Behind the Story: “Queen and Country”

Lesson one on writing a spider story: Never write a spider story.

Don’t do it. It’s been done. Since mythological times. Spider women. Tangled webs we weave. Innate fears and phobias. The built-in burdens alone will wrap poor writer you in literary silk. See what happens with spider stories? The metaphors have started already.

Lesson two: If you’re going to write a spider story anyway, have a plan.

A better one than I did, when in 2013 I started on something called “Orb Weaving in Wonderland.” There was this professor guy Nick, and he was using a field trip in the French Camargue to romance the fetching young Rachel. The story, soon retitled “Nephila Rachelis,” had it all, if all means an uncentered blech of sci-fi, Western, morality play, and mixed message. 

Lesson three: If you’ve started a spider story, know when to de-tangle and walk away.

The thing was, now “Nephila Cassandris” (Rachel/arachnid, too on-the-nose, that metaphor problem again) had energy. The beauty of the French Badlands. Multinational mega-money after a giant golden orb weaver for a MacGuffininspired by a real species that eats birds and snakes—that spins a teasingly strong silk ideal for modern biotech. Lightweight body armor, parachutes, clothing, sutures, the works. It’s a thing. And “Cassandris” had a voice. Point-of-view Nick Torthwaite, a sort-of notable arachnologist, brought a comically self-absorbed filter about his certain fame and fortune once he’d captured and bred this rare orb weaver–if only he could stay focused on the job. And Nick wasn’t even the best character on the page. That was his field partner Josie, a female Crocodile Dundee only more kickass. “Cassandris” had me spun and wrapped.

Lesson four: If you’re keeping after your spider story, understand the lit mag rejections are telling you something.

Doing you a favor, honestly. You were warned at the get-go that editors aren’t looking for more spider stories. And yet. Through fits of work and writer’s despair, the now-titled “Fool’s Harvest” has gotten better. Tighter. In the chase of a mystery spider, Nick showed more expertise, Cassie more inner strength. The metaphorical cloud remained. Continued rejections agreed.

Lesson five: if you’re giving up forever on your spider story, good.

Whatever you do, don’t try the same damn thing but with cane toads.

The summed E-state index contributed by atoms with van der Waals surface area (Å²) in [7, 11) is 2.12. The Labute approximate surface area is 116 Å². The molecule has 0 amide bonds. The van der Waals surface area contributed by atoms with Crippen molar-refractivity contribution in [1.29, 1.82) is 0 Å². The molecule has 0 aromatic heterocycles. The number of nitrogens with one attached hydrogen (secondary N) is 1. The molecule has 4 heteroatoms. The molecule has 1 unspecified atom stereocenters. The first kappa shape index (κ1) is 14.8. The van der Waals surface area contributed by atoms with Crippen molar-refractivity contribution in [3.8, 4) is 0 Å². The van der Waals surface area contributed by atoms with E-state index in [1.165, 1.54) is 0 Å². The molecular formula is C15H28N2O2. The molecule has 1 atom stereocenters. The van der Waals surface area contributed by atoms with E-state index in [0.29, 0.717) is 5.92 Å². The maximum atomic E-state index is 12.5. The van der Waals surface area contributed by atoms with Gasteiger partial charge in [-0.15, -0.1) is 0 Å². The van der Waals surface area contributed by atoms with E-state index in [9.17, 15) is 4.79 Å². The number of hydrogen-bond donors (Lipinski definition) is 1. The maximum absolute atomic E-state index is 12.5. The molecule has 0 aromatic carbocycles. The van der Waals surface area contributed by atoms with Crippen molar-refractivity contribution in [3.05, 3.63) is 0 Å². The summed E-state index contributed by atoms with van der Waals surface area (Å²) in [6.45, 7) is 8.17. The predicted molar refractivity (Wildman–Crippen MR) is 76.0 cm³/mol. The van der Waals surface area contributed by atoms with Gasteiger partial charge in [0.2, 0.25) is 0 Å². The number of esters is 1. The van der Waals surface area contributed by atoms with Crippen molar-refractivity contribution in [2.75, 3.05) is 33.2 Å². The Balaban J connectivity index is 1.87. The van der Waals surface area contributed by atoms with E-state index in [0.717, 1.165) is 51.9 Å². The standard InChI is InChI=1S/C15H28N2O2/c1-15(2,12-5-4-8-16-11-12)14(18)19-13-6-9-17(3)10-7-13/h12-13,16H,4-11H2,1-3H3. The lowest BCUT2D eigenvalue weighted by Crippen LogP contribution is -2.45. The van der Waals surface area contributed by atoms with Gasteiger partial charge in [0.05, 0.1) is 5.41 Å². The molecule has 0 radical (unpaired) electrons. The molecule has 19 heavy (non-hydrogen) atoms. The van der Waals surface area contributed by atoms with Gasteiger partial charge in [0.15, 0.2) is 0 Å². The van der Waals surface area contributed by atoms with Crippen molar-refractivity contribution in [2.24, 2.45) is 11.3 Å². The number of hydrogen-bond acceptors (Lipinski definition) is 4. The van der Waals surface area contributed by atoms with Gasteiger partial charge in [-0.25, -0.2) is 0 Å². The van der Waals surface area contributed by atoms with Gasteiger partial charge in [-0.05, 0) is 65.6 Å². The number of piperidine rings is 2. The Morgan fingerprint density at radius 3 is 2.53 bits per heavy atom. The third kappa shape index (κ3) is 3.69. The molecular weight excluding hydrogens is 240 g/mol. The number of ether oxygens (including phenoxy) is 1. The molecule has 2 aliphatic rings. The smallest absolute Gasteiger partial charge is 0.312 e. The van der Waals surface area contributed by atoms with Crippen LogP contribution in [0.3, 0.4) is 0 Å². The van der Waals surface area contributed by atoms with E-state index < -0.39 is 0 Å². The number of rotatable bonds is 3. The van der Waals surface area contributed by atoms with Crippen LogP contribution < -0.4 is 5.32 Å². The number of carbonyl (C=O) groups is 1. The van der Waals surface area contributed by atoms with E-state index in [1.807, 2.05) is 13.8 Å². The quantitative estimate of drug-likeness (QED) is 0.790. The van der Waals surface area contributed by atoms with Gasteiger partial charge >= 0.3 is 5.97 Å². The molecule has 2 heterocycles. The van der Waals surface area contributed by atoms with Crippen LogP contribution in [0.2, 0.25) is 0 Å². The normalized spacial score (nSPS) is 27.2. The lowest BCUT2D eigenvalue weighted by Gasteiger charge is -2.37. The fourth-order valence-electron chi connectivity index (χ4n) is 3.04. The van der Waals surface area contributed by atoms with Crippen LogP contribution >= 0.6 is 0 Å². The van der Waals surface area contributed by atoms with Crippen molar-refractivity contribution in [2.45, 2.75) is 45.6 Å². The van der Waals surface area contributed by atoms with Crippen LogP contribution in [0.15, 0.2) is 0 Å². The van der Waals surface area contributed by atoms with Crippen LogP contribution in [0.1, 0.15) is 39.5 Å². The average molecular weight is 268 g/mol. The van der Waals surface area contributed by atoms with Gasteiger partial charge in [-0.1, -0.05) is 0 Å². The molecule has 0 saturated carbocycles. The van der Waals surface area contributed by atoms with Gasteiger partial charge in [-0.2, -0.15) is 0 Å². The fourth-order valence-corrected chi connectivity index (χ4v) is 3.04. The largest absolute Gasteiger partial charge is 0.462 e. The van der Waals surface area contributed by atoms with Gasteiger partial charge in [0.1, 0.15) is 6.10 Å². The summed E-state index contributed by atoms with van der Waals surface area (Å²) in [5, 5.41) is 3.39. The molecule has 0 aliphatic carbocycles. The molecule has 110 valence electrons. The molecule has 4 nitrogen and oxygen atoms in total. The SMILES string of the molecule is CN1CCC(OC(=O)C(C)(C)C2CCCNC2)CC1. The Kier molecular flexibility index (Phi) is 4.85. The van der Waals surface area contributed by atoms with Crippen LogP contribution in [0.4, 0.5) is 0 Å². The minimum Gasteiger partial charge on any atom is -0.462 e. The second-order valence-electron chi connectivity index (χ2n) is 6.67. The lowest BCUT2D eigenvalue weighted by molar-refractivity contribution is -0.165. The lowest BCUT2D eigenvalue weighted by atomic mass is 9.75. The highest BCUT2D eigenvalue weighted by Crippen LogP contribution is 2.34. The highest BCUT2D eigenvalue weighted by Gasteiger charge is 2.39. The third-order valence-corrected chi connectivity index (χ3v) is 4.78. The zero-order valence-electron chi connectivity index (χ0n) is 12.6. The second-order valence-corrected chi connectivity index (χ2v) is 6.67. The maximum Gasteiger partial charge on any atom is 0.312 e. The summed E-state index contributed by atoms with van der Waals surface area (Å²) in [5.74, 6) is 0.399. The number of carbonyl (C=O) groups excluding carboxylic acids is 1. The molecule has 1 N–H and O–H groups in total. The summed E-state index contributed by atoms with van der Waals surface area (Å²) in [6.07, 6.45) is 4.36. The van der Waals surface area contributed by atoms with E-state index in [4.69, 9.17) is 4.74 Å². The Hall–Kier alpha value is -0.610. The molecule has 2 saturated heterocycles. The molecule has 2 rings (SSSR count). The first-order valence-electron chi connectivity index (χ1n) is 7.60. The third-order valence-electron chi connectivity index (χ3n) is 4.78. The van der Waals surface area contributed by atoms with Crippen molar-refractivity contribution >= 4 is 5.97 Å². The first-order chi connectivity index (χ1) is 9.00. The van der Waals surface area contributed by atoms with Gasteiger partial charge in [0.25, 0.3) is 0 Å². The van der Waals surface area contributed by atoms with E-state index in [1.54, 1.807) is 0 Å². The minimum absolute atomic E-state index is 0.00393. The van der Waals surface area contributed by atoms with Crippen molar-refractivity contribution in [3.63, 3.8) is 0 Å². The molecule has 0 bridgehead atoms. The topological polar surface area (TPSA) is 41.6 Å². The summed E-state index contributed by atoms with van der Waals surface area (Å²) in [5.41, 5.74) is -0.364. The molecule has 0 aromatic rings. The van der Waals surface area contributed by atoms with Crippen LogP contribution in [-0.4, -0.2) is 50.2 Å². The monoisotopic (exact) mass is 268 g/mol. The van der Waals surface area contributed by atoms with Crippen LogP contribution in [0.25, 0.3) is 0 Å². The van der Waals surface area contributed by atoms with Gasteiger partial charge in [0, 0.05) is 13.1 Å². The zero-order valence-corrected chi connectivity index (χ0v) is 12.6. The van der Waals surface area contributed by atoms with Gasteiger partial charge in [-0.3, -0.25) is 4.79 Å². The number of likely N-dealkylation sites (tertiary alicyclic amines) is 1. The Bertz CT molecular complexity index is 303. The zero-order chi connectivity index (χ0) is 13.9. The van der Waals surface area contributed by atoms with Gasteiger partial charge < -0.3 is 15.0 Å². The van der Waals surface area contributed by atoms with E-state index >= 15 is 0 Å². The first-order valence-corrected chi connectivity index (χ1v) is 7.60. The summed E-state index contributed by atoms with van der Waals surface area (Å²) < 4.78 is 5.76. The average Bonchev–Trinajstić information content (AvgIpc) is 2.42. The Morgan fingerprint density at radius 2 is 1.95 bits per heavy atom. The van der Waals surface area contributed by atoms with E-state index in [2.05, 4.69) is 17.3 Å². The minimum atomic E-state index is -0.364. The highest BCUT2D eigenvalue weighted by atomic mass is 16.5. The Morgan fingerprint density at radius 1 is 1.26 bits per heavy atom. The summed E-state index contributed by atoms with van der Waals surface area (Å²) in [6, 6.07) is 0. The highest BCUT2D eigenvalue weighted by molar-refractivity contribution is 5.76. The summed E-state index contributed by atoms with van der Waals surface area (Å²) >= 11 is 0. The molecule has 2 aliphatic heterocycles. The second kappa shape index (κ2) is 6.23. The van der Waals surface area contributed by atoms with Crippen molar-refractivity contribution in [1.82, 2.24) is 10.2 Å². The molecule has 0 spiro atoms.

Lesson six: if you’ve managed to escape your spider story, don’t keep thinking up tweaks and improvements.

Look, you’ve even tried changing spiders out with cane toads. That’s low. Let the piece be, reassured on some creative level that lots of writers have a spider story lurking around their hard drives. And yet–again. “Nephila Amalinus,” as it came to be titled, broke loose and ate my no-go vow alive. Amalinus, because the name Cassandra has its own metaphorical creature issues. I made her a French local, hence Amalie (“hard-working,” but with a friendly air) and rugged like her setting. Her strength forced our hero-ish Nick to think and interact differently and explore his deeper motivations for pursuit. If only the stage wasn’t so crowded. The spider story claimed another victim besides me. Field partner and best-drawn character Josie hit the compost pile so that Nick and Cassie were alone in the wilderness. The demented dream of a spider story scuttled forward. And get rejected.

Lesson seven: if after years you’re dead-set consumed on a spider story, at least have it make sense.

Ah, the hard way. I sharpened my spider research and made the giant queen more realistic and more vulnerable, a clearer parallel to Amalie. With realism crept into play, Nick had every reason to be skeptical the mystery orb weaver existed and to romance Amalie instead. Now he had an arc, to realize over time both the spider and the danger were more real than he’d believed. And I solved a core problem by avoiding it. With today’s high-tech gear and tracking equipment, and with trillions of dollars apparently on the line, there is simply no way my huge mystery spider could be long chased undetected. Solution: Move the whole thing back to the Cold War, with its serious intrigue but only the early glimmers of high-tech. Now things had a cut-and-thrust, and doubts and ulterior motives could amp the tension. The comedy, ahem, found a bite.

Lesson eight: It’s the spider’s world, and you’re just living in it.

If against all good judgment, you’ve written and re-written and re-written a spider story, and if you’ve gone through titles and species and the blood of darlings is on your hands, you might as well submit the thing one more time.


“Queen and Country” appears in the March 2018 Mystery Weekly Magazine.

3 thoughts on “Behind the Story: “Queen and Country””

Leave a Reply

Your email address will not be published. Required fields are marked *